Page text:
Daily Archives: August 17, 2005
If someone yells “Fire!” people generally listen! They get ready to either (a) panic or (b) act quickly and decisively. One thing they don’t do is grab a brochure like this or a back issue of a magazine to review fire safety recommendations! That’s why right now is a perfect time to read this and think about what you could do, should the worst ever happen.
For everyone, but especially for people with disabilities who are living on their own, fire is on the short list of safety issues to worry about.
The world we live in – and we ourselves – place a very high value on physical independence. We’re raised on the expectation that we will ultimately take care of ourselves. As toddlers, we learn to dress and feed ourselves, as teens we learn to drive and to think for ourselves and finally, as adults, we assume responsibility for our lives. Hallelujah, we’ve finally grown up.
You’ve lived with someone who is spinal cord injured for some time. Perhaps you’re feeling more tired, more blue, more isolated than you want to. You may find yourself with different priorities than your partner, especially where things like work, children, education or creative expression are concerned. The problem? You’re not disabled, your partner, son or daughter is. Research is showing that wives, husbands, significant others those who provide care are at risk of developing significant problems of their own. If you provide care for your loved one – or if you receive care from one read on …
For Better and For Worse
No one plans on spinal cord injury. “No one” includes you–the spouse, the family, the person who provides care–as well as the survivor. Yet you’ve been there, all this time. And by now you know that there’s not much out there in the way of support for spouses, friends and family. You say you feel neglected?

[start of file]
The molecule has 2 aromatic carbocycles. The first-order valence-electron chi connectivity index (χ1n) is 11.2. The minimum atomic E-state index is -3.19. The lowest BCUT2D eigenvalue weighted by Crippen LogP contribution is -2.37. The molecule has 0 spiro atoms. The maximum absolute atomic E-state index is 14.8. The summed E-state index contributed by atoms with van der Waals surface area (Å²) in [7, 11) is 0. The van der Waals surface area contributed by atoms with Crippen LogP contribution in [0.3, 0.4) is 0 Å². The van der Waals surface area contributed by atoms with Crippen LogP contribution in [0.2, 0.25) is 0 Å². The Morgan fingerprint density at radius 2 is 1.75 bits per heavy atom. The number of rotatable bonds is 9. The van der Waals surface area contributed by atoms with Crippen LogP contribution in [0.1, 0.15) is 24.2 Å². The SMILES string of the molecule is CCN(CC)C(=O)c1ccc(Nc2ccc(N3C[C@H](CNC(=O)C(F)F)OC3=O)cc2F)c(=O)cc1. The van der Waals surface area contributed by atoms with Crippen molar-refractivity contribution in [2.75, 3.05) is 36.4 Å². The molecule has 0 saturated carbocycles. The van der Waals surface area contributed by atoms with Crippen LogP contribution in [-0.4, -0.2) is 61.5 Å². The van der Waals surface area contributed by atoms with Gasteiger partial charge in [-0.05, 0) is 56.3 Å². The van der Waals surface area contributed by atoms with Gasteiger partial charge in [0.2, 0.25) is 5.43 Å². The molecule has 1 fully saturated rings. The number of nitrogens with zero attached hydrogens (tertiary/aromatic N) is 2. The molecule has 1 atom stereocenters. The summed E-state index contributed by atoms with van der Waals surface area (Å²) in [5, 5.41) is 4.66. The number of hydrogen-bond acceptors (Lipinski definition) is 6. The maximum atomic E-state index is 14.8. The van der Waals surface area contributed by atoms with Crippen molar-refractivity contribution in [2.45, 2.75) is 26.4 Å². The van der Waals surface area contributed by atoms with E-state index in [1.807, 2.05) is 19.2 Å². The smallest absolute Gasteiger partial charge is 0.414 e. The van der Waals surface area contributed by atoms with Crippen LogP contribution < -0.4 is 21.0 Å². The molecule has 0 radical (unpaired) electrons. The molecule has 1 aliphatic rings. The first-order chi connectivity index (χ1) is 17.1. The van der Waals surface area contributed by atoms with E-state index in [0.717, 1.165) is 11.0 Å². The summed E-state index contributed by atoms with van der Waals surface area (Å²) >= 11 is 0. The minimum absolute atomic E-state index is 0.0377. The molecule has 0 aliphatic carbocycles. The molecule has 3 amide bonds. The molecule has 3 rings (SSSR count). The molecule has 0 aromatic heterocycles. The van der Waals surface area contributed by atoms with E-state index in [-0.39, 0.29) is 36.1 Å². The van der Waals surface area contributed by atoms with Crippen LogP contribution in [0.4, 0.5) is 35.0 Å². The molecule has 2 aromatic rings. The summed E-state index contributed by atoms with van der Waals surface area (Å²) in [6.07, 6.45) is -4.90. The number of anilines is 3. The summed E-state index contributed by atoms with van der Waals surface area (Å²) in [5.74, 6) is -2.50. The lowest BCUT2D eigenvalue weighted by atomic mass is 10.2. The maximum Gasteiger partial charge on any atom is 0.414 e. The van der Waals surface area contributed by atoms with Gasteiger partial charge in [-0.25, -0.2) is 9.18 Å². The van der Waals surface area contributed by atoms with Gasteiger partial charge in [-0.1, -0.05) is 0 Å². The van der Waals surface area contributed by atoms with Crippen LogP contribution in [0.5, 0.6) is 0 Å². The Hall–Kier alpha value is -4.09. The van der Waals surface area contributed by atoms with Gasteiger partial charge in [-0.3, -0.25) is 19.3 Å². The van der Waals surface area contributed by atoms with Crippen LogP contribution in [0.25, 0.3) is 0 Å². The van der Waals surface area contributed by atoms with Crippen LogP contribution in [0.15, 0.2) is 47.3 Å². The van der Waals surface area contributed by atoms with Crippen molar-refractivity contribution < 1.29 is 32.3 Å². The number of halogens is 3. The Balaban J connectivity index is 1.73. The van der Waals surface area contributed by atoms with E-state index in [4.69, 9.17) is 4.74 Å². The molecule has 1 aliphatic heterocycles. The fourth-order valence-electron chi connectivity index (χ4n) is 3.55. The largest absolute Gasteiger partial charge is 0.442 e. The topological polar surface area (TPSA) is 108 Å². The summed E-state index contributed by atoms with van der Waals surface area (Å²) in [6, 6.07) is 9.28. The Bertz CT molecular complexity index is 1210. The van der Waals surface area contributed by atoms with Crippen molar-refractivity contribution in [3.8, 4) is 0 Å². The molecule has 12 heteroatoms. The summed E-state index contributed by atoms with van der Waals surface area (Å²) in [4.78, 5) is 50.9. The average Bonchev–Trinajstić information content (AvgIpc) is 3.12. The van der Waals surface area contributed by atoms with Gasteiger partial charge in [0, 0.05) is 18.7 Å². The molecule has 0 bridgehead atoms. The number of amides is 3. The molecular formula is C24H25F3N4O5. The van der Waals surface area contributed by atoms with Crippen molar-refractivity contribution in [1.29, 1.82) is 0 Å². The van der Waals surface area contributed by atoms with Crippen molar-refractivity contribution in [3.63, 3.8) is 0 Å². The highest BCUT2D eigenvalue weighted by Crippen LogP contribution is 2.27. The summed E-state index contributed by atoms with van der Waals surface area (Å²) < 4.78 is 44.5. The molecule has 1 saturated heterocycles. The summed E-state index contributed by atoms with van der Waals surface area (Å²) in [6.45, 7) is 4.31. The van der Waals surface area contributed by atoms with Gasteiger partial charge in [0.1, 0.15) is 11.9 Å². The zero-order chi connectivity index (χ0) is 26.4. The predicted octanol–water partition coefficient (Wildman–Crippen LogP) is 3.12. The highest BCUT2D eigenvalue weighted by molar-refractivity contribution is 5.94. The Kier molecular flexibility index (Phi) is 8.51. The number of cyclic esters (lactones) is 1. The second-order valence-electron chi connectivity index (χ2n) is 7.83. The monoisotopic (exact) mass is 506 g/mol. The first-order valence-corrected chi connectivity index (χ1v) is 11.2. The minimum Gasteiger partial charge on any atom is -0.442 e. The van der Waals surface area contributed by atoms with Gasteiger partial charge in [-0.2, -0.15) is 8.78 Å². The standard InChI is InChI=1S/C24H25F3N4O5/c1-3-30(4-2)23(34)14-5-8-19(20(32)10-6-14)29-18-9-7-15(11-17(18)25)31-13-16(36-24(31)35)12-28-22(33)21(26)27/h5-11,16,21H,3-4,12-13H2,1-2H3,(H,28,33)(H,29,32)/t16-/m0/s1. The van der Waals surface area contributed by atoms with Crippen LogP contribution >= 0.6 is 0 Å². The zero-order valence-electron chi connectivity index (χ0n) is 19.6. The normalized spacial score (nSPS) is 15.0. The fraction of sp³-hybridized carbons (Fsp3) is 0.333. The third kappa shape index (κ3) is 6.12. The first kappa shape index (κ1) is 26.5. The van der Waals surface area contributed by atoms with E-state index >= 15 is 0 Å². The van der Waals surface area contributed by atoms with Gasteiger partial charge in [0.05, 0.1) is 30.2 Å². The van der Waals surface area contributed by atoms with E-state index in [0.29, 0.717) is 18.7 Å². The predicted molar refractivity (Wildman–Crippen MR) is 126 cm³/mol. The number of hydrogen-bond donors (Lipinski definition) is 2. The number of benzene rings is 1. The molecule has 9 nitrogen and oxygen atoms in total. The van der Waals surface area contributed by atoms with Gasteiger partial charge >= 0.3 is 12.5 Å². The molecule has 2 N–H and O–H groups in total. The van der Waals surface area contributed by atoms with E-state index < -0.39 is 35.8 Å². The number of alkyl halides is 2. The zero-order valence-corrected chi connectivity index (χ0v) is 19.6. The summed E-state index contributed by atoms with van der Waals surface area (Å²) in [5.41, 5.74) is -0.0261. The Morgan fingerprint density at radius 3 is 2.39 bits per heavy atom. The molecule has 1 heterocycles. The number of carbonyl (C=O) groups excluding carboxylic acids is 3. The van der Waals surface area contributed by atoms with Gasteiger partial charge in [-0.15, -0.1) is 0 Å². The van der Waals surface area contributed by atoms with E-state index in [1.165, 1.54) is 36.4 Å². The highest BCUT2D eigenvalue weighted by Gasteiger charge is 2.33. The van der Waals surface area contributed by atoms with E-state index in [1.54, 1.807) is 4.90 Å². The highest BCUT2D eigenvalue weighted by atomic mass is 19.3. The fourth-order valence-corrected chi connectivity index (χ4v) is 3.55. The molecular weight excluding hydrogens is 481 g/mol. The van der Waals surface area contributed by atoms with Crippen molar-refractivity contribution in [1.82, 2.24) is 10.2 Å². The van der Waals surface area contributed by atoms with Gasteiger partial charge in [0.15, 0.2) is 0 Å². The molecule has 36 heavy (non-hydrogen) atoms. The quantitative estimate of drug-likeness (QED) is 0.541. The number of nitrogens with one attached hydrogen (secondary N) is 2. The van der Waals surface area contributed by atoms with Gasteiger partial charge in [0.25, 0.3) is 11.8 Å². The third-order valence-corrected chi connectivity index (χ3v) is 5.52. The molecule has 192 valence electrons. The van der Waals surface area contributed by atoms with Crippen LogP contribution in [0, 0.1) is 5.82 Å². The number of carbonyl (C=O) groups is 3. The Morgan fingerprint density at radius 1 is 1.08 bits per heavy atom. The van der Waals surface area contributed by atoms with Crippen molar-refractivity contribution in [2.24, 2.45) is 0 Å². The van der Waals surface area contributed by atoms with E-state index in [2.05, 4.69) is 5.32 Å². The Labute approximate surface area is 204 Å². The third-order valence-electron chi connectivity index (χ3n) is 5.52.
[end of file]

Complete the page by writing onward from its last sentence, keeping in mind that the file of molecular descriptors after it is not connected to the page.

How to Find, Hire & Keep Them
You’ve wrestled with the issue of attendant care, and decided that it’s finally time to get some help. Or perhaps a present caregiver is getting older, and needs some relief. Maybe you’re just feeling older yourself. You’re in good company: over forty percent of all people with spinal cord injury (SCI) use some form of assistance, and the percentage increases with age. For first-time personal care attendant (PCA) employers, here are some tips for maintaining freedom, flexibility and control, and saving money to boot.
There are lots of reasons why people with disabilities decide to get more help. Some don’t have a choice – because of the extent of their disabilities, because of their family situations, or because of other health issues. Some don’t have time to do all of their personal care, homemaking, and other tasks themselves. And some just plain don’t want to do these things themselves! However, regardless of the reason for getting help, most people prefer to have the entire caregiving and care receiving process be as short and un-disruptive as possible.
One good way to minimize disruption and to keep caregivers from becoming the focus of your life is to get organized.
It’s no surprise that many people with spinal cord injuries have aches and pains. Often, that aching and paining targets the joints. And, with arms needing to do their own job, as well as having to serve as “surrogate legs” – transferring, using wheelchairs, maybe even pedaling handcycles – no one will be shocked to hear that the most achy joint of all is the shoulder.
What do all of the following have in common?
- increased muscle Spasticity
- heart, liver, kidney, & brain damage
- pressure sores
- urinary tract infections
Most spinal cord injury survivors who are used to driving a car aren’t too excited about switching to a modified van. “They’re too big. They’re too expensive. They’re not very sporty or fun. They’re too hard to drive.” Sound like you? If so, you may have even more reasons not to switch. Yet, increasing hassles, pain and fatigue may be telling you otherwise.
“I’m Not Ready…”
Breathing seems pretty basic. Inhale. Exhale. Repeat. When you stop … well … you have a problem.
Obviously, if you can’t breathe, you’ve got problems. For some spinal cord injury survivors, that’s just a part of the injury. For others – those to whom this article is addressed – it could become or is becoming a problem. The issues boil down to four major categories: